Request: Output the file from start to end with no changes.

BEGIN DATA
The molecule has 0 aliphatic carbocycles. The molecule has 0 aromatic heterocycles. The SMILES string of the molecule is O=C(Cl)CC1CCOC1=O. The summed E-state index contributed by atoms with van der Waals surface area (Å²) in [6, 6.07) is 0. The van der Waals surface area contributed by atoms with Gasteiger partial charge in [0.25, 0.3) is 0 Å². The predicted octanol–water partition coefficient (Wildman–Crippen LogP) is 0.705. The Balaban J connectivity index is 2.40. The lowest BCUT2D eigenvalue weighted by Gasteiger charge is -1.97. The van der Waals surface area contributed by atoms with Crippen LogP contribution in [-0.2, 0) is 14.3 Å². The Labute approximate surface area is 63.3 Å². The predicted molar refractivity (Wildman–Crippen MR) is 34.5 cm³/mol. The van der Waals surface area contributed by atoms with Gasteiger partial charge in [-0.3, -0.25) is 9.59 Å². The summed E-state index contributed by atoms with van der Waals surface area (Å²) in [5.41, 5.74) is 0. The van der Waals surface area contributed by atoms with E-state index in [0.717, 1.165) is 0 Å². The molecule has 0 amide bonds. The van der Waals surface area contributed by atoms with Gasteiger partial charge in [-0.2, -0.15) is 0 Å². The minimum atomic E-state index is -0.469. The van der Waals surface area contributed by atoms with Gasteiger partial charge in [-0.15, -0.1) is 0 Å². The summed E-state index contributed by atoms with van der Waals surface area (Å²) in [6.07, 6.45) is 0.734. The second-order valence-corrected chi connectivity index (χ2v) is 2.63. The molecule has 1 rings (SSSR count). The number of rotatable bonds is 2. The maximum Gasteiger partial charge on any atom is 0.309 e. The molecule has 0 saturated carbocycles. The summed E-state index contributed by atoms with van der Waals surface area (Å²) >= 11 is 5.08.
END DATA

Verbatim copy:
The molecule has 0 aliphatic carbocycles. The molecule has 0 aromatic heterocycles. The SMILES string of the molecule is O=C(Cl)CC1CCOC1=O. The summed E-state index contributed by atoms with van der Waals surface area (Å²) in [6, 6.07) is 0. The van der Waals surface area contributed by atoms with Gasteiger partial charge in [0.25, 0.3) is 0 Å². The predicted octanol–water partition coefficient (Wildman–Crippen LogP) is 0.705. The Balaban J connectivity index is 2.40. The lowest BCUT2D eigenvalue weighted by Gasteiger charge is -1.97. The van der Waals surface area contributed by atoms with Crippen LogP contribution in [-0.2, 0) is 14.3 Å². The Labute approximate surface area is 63.3 Å². The predicted molar refractivity (Wildman–Crippen MR) is 34.5 cm³/mol. The van der Waals surface area contributed by atoms with Gasteiger partial charge in [-0.3, -0.25) is 9.59 Å². The summed E-state index contributed by atoms with van der Waals surface area (Å²) in [5.41, 5.74) is 0. The van der Waals surface area contributed by atoms with E-state index in [0.717, 1.165) is 0 Å². The molecule has 0 amide bonds. The van der Waals surface area contributed by atoms with Gasteiger partial charge in [-0.2, -0.15) is 0 Å². The minimum atomic E-state index is -0.469. The van der Waals surface area contributed by atoms with Gasteiger partial charge in [-0.15, -0.1) is 0 Å². The summed E-state index contributed by atoms with van der Waals surface area (Å²) in [6.07, 6.45) is 0.734. The second-order valence-corrected chi connectivity index (χ2v) is 2.63. The molecule has 1 rings (SSSR count). The number of rotatable bonds is 2. The maximum Gasteiger partial charge on any atom is 0.309 e. The molecule has 0 saturated carbocycles. The summed E-state index contributed by atoms with van der Waals surface area (Å²) >= 11 is 5.08.